The footways are being reconstructed on my street and the work has offered a little glimpse of the past and serves to remind us a little of the effort that goes into the fabric of the streets that we rarely see.
Our street is around 90 years old and sadly the wonderful old concrete paving flags are giving way to asphalt. It's a maintenance-related decision because asphalt is seen as easier to maintain than flags. That may be true to a certain extent and the new surface will be far better for many, but I like the warmer look of old fashioned flags. Anyway, that's besides the point for this post.
The photograph above is the excavated footway. you can seen the thin asphalt layer of the carriageway (about 50mm) over a lightish brown layer. This lower layer is an old-fashioned road-building material know as "hoggin" or "as-dug" (and there will be all sorts of regional names). It's a naturally occurring mixture of sand, gravel and clay which is just the right consistency for compacting into a good, solid base for a carriageway or footway.
The photograph above is a closer view. The material is a little lighter here because I took the photograph a couple of hours after the other one and the hoggin has dried out a little. Against the scale square, you can see the varying size of stones going from around 30mm-40mm in size down to the tiny particles of sand and clay. The stones are quite rounded which shows that they have been subject to the action of water at some time in the past.
The reason why this material compacts so well is that the graded sizes of stones and sand provide a tight "matrix" with the clay particles acting as a "filler" for the tiny gaps which are left. Hoggin can be compacted to a very smooth and impermeable surface and if profiled properly with decent drainage, this can be a perfectly serviceable material for paths. The problem comes when you try to run wheeled traffic on it because it starts to degrade the surface allowing water to get into the material and left unchecked, it will rut and fail.
The old-fashioned solution to this problem was by the use of "tar and chips". The old roadworkers would complete the carriageway from hoggin and then the surface would be coated with a tar-based bitumen and then stone chippings spread, maybe with a couple of layers. The tar used was a byproduct from the production of "town gas"; gas which was produced from coal. Tar is carcinogenic and so it's use in roads is another legacy of industrialisation.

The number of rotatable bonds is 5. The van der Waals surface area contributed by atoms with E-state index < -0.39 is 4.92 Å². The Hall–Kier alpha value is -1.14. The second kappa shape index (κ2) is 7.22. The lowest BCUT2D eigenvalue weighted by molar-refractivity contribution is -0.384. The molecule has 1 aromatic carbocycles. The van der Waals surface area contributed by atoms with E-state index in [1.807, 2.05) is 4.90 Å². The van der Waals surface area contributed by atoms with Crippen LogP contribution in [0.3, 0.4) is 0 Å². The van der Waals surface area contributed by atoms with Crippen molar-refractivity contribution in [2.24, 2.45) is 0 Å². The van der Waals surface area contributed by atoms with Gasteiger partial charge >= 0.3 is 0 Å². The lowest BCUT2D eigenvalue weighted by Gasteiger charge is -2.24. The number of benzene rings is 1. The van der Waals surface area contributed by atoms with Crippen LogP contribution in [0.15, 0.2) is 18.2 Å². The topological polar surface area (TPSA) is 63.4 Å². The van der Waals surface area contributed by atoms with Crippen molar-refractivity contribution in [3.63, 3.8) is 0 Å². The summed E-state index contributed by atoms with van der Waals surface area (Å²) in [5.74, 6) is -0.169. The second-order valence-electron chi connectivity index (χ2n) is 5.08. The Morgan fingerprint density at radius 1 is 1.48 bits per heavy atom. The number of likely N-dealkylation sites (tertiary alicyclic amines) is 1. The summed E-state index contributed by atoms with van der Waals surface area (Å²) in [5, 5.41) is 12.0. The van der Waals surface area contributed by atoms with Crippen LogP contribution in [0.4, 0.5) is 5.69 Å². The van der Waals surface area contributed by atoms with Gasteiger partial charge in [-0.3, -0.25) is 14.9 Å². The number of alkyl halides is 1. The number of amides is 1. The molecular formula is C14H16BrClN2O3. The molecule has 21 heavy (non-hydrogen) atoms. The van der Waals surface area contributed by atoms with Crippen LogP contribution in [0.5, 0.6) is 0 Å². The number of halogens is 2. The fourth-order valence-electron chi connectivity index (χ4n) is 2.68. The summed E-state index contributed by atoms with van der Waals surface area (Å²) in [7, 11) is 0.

This means that the hoggin was protected from wheels and rain. If potholes formed, then they were easily repaired and a new surface could be laid over the top. There is a modern parallel with surface dressing and microsurfacing, two techniques which are able to seal an old surface and add a little bit of resistance to rutting as well has having anti-skid properties.
My street doesn't have a tar and chips surface, it is relatively modern (although at least 30 years old I would guess). Any old surface has long since been replaced, but the overall construction is pretty simple. We don;t get heavy lorries on our street and so the thickness of asphalt is appropriate. Main roads will be more heavily constructed (with thick asphalt layers), although running constant heavy traffic on a construction like our street will fail - an issue where side streets are being used for cut throughs.
In building the carriageway, the old roadworkers will have relied on muscle a lot more than today, but there still would have been heavy rollers to help with the compaction - maybe even steam-powered. Today, roadworkers will have a little more help with grab-lorries, mini-excavators and a whole range of compactors from the whacker-plate type up to vibrating dead-weight rollers depending on the job.
The photograph above shows the footway after the slabs had been removed along with their bedding layer of sand. The old hoggin is still evident across most of the area, but the greyish and pinkish strips on the right are modern. The greyish material will be crushed limestone sub base and the pinkish will be crushed granite sub base. This is where utility works have taken place and rather than carefully setting the hoggin to one side for reuse, it was tipped away and replaced with more modern materials.
The photograph above shows the next stage of the work. New kerbs have been laid and thankfully the verges are being retained (although the soil is going to need to be cleared of kerbing concrete). The grey area is additional limestone sub base to fill up the space which used to be concrete for a dropped kerb to a driveway. This hasn't been compacted yet and so we get a good look at the different stone sizes. Like the hoggin, we have a range of stone sizes. In the case of the modern specification this will be large stones up to 75mm in size down to dust to fill the gap in the matrix.
The next stage will be to lay the asphalt. The hoggin and limestone will be compacted to a tight finish and then two layers of asphalt will be laid. First a 50mm thick layer with a maximum stone side of 20mm (known as a the binder course) and then a final 20mm thick layer with a maximum stone size of 6mm (known as the surface course).
The photograph above is the binder course and the photograph below is the surface course.
So there we are, a glimpse into a little bit of mundane road building history. Once the work is finished, we'll soon forget about it and go back to taking a nice new walking surface for granted until the next time someone digs it up!